Tuesday, June 15, 2010
What About Dads?
So it's almost father's day and I have been thinking about Dad's role during cesarean births, or for that matter all births.
In general in the last 35 years fathers have had an increasing role in the birth of their children. Gone are the days when gentlemen waited at home or in hospital waiting rooms cigar in hand. Now fathers are most commonly in the birthing room being with their partner while their new family member arrives.
The one exception to this rule seems to be father's who's babies are delivered by cesarean section while the mother is under general anesthetic. I can't seem to find any documented medical reason why this is so. In fact, I have found numerous reference to the difficult time families have after these types of births, because father's are mourning the loss of witnessing their babies arrival and the mother's fighting the irrational feeling that the baby they are given is not really theirs. I would like to issue a plea to hospitals every where:
PLEASE LET THE DADS IN.
Not only will this solve the problem of them missing their child's birth, but studies have shown that having someone take pictures during these types of births and later telling the details of the birth of their child can really help the mother's emotional healing and promote proper bonding. Who better to do this then the father?
I sure needed my partner with me during my birthing experience. In fact, one of the worst parts of my second son's birth was when I had been moved to the OR with the understanding that baby needed out quick and that a instrument delivery was likely, or perhaps a cesarean. I was alone (except for the room full of blue clad people!) when the doctor made the call to operate. I so needed my partner, but he was still in the hall waiting to be given permission to enter. He was upset and I was upset. Why couldn't he have been with me when this life changing decision was made?
I remember now the child birth class we took together and while we were talking about cesarean births the instructor told the partners "Don't be afraid to sound like a broken record by saying "When can mom see the baby?" Ask often , ask everyone, keep asking until it happens. As you know if you have read my previous post, we were lucky enough to have this not be an issue for us, but I have heard so very many stories of women waiting hours to see their new babies. So dads: KEEP ASKING FOR BABY TO BE WITH THEIR MOM.
I came across this post: "Delivery Room Football" by Dr. Emmett Miller describing the scene when after his wife's unexpected cesarean delivery. The pediatric team was getting ready to take his baby daughter away to the nursery before mom had even seen her. “Nobody’s leaving this room with that child!” he declared .“You’ll have to sign papers saying that you’re taking this child against medical advice!” countered the doctor holding the baby.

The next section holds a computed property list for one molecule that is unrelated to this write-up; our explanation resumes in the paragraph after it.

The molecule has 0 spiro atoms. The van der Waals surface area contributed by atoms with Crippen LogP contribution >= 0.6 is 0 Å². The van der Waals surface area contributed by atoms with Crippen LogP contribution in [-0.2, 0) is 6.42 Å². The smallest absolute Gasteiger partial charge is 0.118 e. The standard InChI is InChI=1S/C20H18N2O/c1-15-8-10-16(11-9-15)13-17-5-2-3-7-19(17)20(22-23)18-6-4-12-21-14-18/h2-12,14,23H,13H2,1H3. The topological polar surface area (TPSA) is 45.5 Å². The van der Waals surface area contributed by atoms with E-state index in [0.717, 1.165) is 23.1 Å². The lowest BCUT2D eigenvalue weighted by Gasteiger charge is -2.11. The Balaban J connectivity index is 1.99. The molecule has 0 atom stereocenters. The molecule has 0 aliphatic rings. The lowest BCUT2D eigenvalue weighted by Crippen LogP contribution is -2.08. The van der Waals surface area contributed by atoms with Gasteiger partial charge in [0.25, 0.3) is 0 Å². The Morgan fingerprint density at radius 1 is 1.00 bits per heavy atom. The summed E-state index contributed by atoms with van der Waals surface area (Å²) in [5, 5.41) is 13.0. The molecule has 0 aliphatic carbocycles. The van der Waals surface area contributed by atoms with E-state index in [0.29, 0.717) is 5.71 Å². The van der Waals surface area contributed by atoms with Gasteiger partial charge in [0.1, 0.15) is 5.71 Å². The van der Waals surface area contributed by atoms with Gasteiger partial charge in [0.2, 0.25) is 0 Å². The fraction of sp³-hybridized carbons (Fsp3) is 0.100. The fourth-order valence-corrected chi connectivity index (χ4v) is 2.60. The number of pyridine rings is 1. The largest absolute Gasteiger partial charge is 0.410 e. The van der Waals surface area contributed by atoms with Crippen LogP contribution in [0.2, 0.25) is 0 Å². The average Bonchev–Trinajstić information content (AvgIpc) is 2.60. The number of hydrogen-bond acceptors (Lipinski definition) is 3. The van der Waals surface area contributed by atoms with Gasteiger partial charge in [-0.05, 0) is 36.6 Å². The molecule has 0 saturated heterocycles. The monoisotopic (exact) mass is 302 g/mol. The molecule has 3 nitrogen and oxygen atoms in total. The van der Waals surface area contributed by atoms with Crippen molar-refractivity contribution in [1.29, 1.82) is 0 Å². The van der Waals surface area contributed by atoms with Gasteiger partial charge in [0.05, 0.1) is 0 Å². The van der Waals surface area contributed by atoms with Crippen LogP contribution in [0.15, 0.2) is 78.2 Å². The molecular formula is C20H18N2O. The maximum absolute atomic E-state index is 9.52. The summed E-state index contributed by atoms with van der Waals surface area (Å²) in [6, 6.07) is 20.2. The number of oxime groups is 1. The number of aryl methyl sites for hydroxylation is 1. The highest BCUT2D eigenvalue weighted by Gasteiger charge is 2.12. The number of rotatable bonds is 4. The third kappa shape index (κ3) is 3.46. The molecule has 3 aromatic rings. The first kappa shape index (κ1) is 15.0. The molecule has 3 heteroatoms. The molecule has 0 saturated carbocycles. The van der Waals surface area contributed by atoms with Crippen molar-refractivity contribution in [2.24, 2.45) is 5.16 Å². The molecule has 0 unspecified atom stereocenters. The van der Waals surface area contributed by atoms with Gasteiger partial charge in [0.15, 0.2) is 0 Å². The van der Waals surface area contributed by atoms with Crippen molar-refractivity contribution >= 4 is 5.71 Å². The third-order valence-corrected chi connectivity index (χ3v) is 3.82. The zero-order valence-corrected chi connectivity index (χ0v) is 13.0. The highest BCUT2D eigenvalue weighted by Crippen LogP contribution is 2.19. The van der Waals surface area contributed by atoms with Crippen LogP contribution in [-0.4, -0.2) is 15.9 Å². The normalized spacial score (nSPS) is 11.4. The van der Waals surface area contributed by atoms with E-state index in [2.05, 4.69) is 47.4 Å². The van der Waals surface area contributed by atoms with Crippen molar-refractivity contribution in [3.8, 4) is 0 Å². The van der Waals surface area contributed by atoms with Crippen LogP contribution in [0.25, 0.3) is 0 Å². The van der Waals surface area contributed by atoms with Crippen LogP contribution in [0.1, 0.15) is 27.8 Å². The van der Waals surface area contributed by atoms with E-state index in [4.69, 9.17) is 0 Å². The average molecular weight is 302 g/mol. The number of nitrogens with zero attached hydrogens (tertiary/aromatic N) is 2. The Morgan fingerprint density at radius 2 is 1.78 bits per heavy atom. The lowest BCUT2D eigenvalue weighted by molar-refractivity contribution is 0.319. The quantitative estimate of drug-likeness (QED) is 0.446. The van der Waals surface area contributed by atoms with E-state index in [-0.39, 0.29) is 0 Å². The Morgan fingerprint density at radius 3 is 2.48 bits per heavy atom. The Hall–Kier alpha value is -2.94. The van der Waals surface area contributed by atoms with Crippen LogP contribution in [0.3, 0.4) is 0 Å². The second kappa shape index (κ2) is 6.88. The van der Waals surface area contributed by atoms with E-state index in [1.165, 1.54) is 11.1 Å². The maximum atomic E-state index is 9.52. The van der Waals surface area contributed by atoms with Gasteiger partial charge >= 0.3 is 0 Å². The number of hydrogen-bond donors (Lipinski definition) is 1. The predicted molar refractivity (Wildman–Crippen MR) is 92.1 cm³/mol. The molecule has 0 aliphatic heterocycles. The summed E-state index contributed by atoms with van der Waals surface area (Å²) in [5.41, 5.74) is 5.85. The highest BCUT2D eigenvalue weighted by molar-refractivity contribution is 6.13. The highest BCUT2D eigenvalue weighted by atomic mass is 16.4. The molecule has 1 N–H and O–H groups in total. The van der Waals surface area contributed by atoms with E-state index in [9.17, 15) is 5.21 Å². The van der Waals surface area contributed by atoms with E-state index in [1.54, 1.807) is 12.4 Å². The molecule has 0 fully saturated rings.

He recalls: "I imagine that if I had not been an experienced physician, I might have faltered long enough for him to succeed in an end run after all. But I had delivered enough babies to know that this one was in no immediate danger. A moment later, Lauren was there on her mother’s arm nuzzling for the breast."
You can read his whole story here:
While not many of us have medical professionals for partners , we can still advocate for mother baby contact, and if that is not possible then skin to skin with father is the next best thing.
A study from Sweden called:Skin-to-skin care with the father after cesarean birth and its effect on newborn crying and prefeeding behavior. concluded:
"The infants in the skin-to-skin group were comforted, that is, they stopped crying, became calmer, and reached a drowsy state earlier than the infants in the cot group. The father can facilitate the development of the infant's prefeeding behavior in this important period of the newborn infant's life and should thus be regarded as the primary caregiver for the infant during the separation of mother and baby."
The role of father's, like all elements of birthing, I believe is in need of greater understanding soI strongly urge you to visit:
"THE OTHER SIDE OF THE GLASS"
This is the site of the first birth empowerment film for fathers. Just the trailer made me want to cry. This film highlights the problems with the way father's are pushed aside and babies and mothers are subjected to unnecessary and practically violent procedures. Please go to the site. There is a chance to get an advance copy and help get this film finished.
So that covers what I have found out, so far, about dad's and with the birthing process. I know there is so much more to learn. Before I finish this post I wanted to add that dad's are not just helpers or extra people at the birth of their children. Birth can have a profound impact of fathers both in a positive or negative way, especially if the birth is difficult, as many cesareans are. Here is a link to a post partum dad's site:
http://postpartumdadsproject.org/ If you are a dad and are having a difficult time since the birth of your child you are not alone. Reach out to others who understand what you are going through.
We all have the chance to reach for greater and better births for every member of the family
so let's spread the word. Educate yourself, educate each other. Share your stories and a very HAPPY FATHER'S DAY to all.